Cambridge is wonderful, except when it’s not: a finalist’s thoughts

As she embarks upon her final year, Mira Tiwari reflects upon her love-hate relationship with Cambridge

Mira Tiwari

Anna Palma Balint

I’m at Mumbai airport, waiting for my 1:45am flight to Heathrow, and in the calmness I’m trying to distil the images of Cambridge that have been flitting through my head lately. Images of late nights and sleepy mornings, of rainy bicycle rides in the dark and of beautiful days by the river, of moments of homesickness and hours of talking into the night, of disheartening essays and bright summer garden parties.

This is my final year and my seventh attempt at getting the hang of it all. The truth is, I’m not sure if I’ve ever been able to have a straightforward opinion about Cambridge. While applying, Cambridge simultaneously enticed me and drove me away: I perused the website for hours, daydreaming about lectures, but also hating it for stringing me along from reading lists to results day and everything in between. Freshers’ Week was a burst of energy and interesting people, dampened by teary phone calls because I had no idea what to do when my lectures clashed and how to get through the dozens of preliminary readings. Term after term I get pulled into the black hole that is iDiscover, exploring all the lecture topics, always more eager about the work than I inevitably will be by week eight.

I mope about my essays after the umpteenth sixty-page reading, but I will miss sitting in two-hour lectures and just discussing and discussing and discussing…because listening to people who care and think so much is the reason why I cycle in the rain to the faculty. For every hour I spend puzzling through theories, I spend another chatting to my DoS, whose office seems to always be worry-free.

Beyond the work, Cambridge is a bubble, and a relatively small bubble at that (although perhaps anything seems quaint next to Mumbai). Yet between the University and the city, at any given time you can find comedy, jazz, decolonise events, movie screenings in medieval colleges, talks by experts in art, linguistics, or engineering, museum nights, apple days, candle-lit choirs in sky-high chapels, and the delightfully named Festival of Ideas.

Anna Palma Balint

Part of me is itching to be out in the ‘real world’, to try something new and to not be judged week after week by the quality of my introductions and conclusions and signposting. To not have to pack up my life into the attic of another ancient building every two months, to have a room in which to dance and an oven in which to bake, to write without word limits and to have something called a weekend instead of the 8-week 7-day blur of everything that is a Cambridge term. Yet, while interning this summer I missed the JCR meetings, the loud hall dinners, and the supervisions that feel like coffee catch-ups with good friends. Cambridge keeps you on your toes, from the grandeur of formals to the bizarreness of bops, from the days when every minute is accounted for to the days when it’s you, your books, and the silent UL for company. Cambridge isn’t perfect, nor is it as diverse as it should be, and I return full of apprehension each time. But it always welcomes me back, and for six months a year it is home to some of my favourite people ever.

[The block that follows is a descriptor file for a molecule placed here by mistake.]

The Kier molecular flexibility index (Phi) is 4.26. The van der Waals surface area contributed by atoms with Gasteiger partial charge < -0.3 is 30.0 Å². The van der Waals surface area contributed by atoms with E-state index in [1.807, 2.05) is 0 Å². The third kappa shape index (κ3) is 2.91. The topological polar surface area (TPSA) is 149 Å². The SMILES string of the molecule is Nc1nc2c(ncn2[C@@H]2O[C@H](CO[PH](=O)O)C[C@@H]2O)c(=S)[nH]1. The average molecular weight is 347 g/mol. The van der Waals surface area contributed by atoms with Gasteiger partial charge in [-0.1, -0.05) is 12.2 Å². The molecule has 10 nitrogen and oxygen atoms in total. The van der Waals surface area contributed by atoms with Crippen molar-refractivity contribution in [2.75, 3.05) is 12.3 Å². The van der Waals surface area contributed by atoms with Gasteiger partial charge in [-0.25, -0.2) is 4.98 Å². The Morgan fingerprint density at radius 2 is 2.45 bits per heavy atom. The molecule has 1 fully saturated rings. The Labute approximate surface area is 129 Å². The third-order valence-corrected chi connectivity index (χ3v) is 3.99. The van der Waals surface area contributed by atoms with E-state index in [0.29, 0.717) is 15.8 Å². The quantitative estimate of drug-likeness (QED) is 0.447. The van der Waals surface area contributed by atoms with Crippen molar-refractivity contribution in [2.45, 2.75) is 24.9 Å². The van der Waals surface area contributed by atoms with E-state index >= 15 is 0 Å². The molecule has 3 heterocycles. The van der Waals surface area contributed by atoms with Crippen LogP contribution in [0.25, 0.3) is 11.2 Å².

I miss my family’s company, going for dessert at 10:30pm, and coriander that you can smell from a mile away. But I guarantee that you’ll soon find me in Sainsbury’s getting sappy over the ‘seventh-last time I’ll buy precisely this loaf of bread and this tub of hummus at 9pm ever’. I spend the holidays soaking up the Indian sun, dreading the months my skin will spend all wrapped up, but as I pulled out my scarves my mind wandered to October walks as the leaves turn colour and the ground is covered in a crisp blanket, and I pause on my way every single time to drink it all in and take the millionth photo, for fear that one day I’ll forget.

On days when it’s grey and cloudy, and everything from my coat to my shoes to my essay notes seems as grim as can be, I’ll have a friend over with a mug of tea (our endless, endless supplies of tea) and we’ll pull on our jumpers and all will be well in that little bubble within the bubble. And on days when the sun peeks its head out and shines bright, and the Cambridge student ants come scurrying out and the lawns are filled with picnickers and footballers, the streets filled with aimless wanderers, the benches home to people-watchers and ice-cream lickers, and the term seems to come to a collective smiling pause, I fall in head over heels in love with Cambridge all over again.


Mountain View

We need to keep talking about Hetty Douglas

Facebook informed me today that I left for Cambridge on this day two years ago. I no longer care what Cambridge thinks of me the way I did on that day, and Cambridge has changed the way I think of myself, too – for the better. But I’m afraid I still don’t really know what I think of Cambridge. Just as they say in the interviews: it’s okay not to know, as long as you’re ready to listen, think, and change your mind. I’m ready for that.   

Illustrated by Anna Palma Balint